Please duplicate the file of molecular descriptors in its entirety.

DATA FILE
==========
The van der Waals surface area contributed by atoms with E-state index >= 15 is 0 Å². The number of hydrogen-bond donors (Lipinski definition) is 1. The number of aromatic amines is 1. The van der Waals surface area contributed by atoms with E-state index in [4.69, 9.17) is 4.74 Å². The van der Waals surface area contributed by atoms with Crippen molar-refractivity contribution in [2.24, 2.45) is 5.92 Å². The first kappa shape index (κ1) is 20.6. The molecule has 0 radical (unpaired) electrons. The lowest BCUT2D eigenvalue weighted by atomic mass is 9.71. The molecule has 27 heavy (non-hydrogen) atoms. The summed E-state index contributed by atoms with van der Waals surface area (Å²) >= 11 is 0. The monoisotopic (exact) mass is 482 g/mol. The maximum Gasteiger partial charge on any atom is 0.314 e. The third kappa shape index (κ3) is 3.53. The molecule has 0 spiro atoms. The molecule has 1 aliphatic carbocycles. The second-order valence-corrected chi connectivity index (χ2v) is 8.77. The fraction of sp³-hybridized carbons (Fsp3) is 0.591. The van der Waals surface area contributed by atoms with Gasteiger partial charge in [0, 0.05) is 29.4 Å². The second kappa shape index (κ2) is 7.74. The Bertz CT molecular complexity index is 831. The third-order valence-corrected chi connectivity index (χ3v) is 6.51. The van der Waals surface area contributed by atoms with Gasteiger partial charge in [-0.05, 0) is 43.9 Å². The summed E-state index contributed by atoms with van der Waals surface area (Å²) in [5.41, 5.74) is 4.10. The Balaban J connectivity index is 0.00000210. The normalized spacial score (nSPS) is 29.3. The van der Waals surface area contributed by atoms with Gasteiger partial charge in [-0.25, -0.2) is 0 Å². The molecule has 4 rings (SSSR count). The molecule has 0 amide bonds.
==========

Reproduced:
The van der Waals surface area contributed by atoms with E-state index >= 15 is 0 Å². The number of hydrogen-bond donors (Lipinski definition) is 1. The number of aromatic amines is 1. The van der Waals surface area contributed by atoms with E-state index in [4.69, 9.17) is 4.74 Å². The van der Waals surface area contributed by atoms with Crippen molar-refractivity contribution in [2.24, 2.45) is 5.92 Å². The first kappa shape index (κ1) is 20.6. The molecule has 0 radical (unpaired) electrons. The lowest BCUT2D eigenvalue weighted by atomic mass is 9.71. The molecule has 27 heavy (non-hydrogen) atoms. The summed E-state index contributed by atoms with van der Waals surface area (Å²) >= 11 is 0. The monoisotopic (exact) mass is 482 g/mol. The maximum Gasteiger partial charge on any atom is 0.314 e. The third kappa shape index (κ3) is 3.53. The molecule has 0 spiro atoms. The molecule has 1 aliphatic carbocycles. The second-order valence-corrected chi connectivity index (χ2v) is 8.77. The fraction of sp³-hybridized carbons (Fsp3) is 0.591. The van der Waals surface area contributed by atoms with Gasteiger partial charge in [0, 0.05) is 29.4 Å². The second kappa shape index (κ2) is 7.74. The Bertz CT molecular complexity index is 831. The third-order valence-corrected chi connectivity index (χ3v) is 6.51. The van der Waals surface area contributed by atoms with Gasteiger partial charge in [-0.05, 0) is 43.9 Å². The summed E-state index contributed by atoms with van der Waals surface area (Å²) in [5.41, 5.74) is 4.10. The Balaban J connectivity index is 0.00000210. The normalized spacial score (nSPS) is 29.3. The van der Waals surface area contributed by atoms with Gasteiger partial charge in [-0.25, -0.2) is 0 Å². The molecule has 4 rings (SSSR count). The molecule has 0 amide bonds.